COWRA, AUSTRALIA – As dozens of spectators looked on at 2 a.m. on Aug. 5, three flares lit up the night sky over this small rural community in New South Wales, Australia, almost the exact time three shots rang out on the very same day 70 years before.
Braving bitter cold, they were gathered in an open space to commemorate the 70th anniversary of the near-suicidal breakout from Cowra’s prisoner-of-war camp of hundreds of Japanese soldiers.
The soldiers had been captured by the Allies in New Guinea and other islands to the north of Australia, despite having been indoctrinated under the Imperial Japanese armed forces military code never to be taken prisoner by the enemy.
Their daring breakout on Aug. 5, 1944, a year before Japan’s surrender that brought World War II hostilities to a close, resulted in the deaths of 231 of those soldiers, most of whom were either shot or committed suicide, possibly to avoid the compounded shame of being taken prisoner twice. Four Australian soldiers also died.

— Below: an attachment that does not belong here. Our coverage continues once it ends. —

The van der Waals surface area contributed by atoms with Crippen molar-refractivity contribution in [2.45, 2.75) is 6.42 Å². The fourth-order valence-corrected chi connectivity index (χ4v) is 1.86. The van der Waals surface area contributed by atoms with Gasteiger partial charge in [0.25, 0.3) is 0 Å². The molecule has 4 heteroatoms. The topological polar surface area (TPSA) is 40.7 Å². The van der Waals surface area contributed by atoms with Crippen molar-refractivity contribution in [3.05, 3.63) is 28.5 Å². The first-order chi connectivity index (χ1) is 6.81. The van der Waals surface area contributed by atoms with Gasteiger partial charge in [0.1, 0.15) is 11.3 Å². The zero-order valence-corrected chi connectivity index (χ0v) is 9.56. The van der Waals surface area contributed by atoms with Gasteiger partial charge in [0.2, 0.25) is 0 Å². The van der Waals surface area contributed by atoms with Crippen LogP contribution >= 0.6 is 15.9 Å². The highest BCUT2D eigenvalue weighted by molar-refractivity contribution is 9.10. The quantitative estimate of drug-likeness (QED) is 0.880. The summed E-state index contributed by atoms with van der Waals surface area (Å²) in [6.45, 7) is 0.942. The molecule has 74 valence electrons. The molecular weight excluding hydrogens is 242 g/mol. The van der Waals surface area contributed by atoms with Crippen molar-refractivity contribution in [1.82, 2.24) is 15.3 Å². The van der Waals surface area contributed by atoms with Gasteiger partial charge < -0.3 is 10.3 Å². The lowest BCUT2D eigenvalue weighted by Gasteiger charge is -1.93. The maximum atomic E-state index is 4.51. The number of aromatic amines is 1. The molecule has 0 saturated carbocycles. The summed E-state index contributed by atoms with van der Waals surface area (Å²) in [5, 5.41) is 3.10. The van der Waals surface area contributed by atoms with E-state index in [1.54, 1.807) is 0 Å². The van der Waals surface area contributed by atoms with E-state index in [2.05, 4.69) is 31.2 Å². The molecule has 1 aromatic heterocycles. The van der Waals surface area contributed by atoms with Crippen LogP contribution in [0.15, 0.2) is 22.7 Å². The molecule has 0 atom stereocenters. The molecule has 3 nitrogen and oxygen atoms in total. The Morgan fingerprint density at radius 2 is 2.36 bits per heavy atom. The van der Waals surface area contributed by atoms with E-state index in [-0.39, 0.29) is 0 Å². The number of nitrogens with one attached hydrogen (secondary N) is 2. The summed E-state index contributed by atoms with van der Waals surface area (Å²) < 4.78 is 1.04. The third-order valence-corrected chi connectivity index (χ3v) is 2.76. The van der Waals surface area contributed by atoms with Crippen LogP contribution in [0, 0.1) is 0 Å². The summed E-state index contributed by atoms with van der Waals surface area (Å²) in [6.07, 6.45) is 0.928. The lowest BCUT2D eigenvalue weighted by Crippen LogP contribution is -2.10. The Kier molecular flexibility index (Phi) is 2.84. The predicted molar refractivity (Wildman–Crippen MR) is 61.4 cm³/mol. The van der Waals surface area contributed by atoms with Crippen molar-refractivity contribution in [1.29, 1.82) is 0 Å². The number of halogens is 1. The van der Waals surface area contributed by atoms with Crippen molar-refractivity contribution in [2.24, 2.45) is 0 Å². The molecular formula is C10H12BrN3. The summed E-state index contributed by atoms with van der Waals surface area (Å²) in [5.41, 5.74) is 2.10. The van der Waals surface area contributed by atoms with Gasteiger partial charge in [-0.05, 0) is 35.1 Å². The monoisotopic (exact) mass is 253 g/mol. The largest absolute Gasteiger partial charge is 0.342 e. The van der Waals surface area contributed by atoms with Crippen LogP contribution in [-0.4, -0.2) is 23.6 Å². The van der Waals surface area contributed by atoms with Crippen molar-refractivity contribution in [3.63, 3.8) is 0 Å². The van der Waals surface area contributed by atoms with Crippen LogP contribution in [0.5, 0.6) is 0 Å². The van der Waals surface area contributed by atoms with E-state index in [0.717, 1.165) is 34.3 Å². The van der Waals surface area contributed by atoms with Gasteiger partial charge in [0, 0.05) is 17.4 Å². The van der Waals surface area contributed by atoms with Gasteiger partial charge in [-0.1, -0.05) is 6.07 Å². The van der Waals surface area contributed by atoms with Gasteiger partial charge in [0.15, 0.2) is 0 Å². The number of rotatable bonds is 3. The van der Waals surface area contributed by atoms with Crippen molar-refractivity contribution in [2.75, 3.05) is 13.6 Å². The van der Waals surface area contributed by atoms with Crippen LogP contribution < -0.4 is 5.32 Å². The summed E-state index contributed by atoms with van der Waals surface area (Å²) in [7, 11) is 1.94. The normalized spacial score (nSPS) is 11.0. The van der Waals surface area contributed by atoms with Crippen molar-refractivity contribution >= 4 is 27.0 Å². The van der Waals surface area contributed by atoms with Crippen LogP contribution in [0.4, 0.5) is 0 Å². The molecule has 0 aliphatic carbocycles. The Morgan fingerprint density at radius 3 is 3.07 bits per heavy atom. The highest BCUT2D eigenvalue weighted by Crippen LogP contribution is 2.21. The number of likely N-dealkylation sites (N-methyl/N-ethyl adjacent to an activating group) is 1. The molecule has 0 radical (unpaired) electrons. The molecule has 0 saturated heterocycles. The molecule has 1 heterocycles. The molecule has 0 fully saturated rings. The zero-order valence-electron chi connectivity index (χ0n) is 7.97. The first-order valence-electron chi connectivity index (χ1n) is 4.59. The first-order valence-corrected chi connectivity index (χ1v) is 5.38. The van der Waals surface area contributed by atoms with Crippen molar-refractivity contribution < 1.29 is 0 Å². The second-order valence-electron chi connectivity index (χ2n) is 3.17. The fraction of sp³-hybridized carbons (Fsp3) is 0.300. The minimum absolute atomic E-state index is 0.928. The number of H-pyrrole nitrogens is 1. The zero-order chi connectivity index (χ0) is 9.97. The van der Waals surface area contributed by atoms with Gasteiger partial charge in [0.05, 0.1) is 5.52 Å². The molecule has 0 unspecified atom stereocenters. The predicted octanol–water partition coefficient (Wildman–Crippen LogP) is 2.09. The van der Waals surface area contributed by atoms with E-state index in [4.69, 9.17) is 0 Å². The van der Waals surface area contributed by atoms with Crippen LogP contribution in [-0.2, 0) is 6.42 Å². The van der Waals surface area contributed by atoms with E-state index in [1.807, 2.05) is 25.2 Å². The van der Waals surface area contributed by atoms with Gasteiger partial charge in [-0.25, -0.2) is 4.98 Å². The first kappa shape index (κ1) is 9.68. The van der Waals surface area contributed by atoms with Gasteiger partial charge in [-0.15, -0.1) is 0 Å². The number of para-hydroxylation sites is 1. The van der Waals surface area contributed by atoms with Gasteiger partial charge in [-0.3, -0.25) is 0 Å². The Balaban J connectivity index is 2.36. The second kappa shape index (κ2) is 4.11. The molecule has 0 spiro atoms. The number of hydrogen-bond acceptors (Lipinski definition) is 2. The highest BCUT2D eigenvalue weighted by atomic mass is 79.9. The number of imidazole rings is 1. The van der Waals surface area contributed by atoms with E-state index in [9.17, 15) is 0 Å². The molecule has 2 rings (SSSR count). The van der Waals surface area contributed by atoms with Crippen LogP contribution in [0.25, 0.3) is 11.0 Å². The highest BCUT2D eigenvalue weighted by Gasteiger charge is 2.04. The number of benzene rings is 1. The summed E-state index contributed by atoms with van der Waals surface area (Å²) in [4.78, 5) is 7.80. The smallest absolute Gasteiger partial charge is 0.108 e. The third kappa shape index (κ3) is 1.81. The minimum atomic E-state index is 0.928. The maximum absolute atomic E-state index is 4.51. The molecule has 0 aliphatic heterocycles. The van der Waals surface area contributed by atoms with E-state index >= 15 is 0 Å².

Cowra commemorated the event in a big way, with a five-day program of speeches and testimonies of former breakout participants, wreath-laying ceremonies, photo and art exhibitions, and even Japanese cultural activities.
The three flares mirrored the three shots fired by Australian guards to warn of the breakout that morning by Japanese POWs, of whom there were around 1,100 at the camp.
Among those attending the ceremonies was Teruo Murakami, a Japanese survivor now aged 93, who explained at a local high school how the Japanese POWs were secretly instructed by their group leaders in advance of the breakout to mark a piece of paper with either a circle or a cross to signal their support or opposition.